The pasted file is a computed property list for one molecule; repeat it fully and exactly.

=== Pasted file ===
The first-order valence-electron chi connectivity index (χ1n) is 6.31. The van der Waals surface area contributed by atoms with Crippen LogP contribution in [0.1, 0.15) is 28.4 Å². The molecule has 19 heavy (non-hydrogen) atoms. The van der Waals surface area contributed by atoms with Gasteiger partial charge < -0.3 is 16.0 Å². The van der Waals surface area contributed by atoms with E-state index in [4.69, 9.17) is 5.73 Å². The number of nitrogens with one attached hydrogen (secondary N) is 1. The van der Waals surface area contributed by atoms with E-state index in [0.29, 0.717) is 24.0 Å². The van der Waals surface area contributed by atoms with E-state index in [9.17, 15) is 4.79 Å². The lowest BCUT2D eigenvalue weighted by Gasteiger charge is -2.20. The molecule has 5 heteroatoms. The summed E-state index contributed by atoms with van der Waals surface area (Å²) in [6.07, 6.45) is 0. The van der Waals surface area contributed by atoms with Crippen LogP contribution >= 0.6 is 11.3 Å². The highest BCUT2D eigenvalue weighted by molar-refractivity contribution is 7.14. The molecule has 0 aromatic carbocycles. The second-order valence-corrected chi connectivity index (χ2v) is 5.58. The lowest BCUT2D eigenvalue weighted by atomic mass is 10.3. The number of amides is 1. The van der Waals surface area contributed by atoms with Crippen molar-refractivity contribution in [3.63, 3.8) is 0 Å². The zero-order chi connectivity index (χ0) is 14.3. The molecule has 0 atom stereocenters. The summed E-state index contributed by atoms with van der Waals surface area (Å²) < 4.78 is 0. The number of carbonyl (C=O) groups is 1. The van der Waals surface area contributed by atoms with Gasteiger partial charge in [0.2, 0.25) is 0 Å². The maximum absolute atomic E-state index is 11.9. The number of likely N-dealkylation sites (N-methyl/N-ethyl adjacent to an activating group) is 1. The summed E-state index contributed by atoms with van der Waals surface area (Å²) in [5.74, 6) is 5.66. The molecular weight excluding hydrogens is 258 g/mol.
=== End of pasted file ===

The first-order valence-electron chi connectivity index (χ1n) is 6.31. The van der Waals surface area contributed by atoms with Crippen LogP contribution in [0.1, 0.15) is 28.4 Å². The molecule has 19 heavy (non-hydrogen) atoms. The van der Waals surface area contributed by atoms with Gasteiger partial charge < -0.3 is 16.0 Å². The van der Waals surface area contributed by atoms with E-state index in [4.69, 9.17) is 5.73 Å². The number of nitrogens with one attached hydrogen (secondary N) is 1. The van der Waals surface area contributed by atoms with E-state index in [0.29, 0.717) is 24.0 Å². The van der Waals surface area contributed by atoms with E-state index in [9.17, 15) is 4.79 Å². The lowest BCUT2D eigenvalue weighted by Gasteiger charge is -2.20. The molecule has 5 heteroatoms. The summed E-state index contributed by atoms with van der Waals surface area (Å²) in [6.07, 6.45) is 0. The van der Waals surface area contributed by atoms with Crippen LogP contribution >= 0.6 is 11.3 Å². The highest BCUT2D eigenvalue weighted by molar-refractivity contribution is 7.14. The molecule has 0 aromatic carbocycles. The second-order valence-corrected chi connectivity index (χ2v) is 5.58. The lowest BCUT2D eigenvalue weighted by atomic mass is 10.3. The number of amides is 1. The van der Waals surface area contributed by atoms with Crippen molar-refractivity contribution in [3.63, 3.8) is 0 Å². The zero-order chi connectivity index (χ0) is 14.3. The molecule has 0 atom stereocenters. The summed E-state index contributed by atoms with van der Waals surface area (Å²) < 4.78 is 0. The number of carbonyl (C=O) groups is 1. The van der Waals surface area contributed by atoms with Gasteiger partial charge in [0.2, 0.25) is 0 Å². The maximum absolute atomic E-state index is 11.9. The number of likely N-dealkylation sites (N-methyl/N-ethyl adjacent to an activating group) is 1. The summed E-state index contributed by atoms with van der Waals surface area (Å²) in [5.74, 6) is 5.66. The molecular weight excluding hydrogens is 258 g/mol.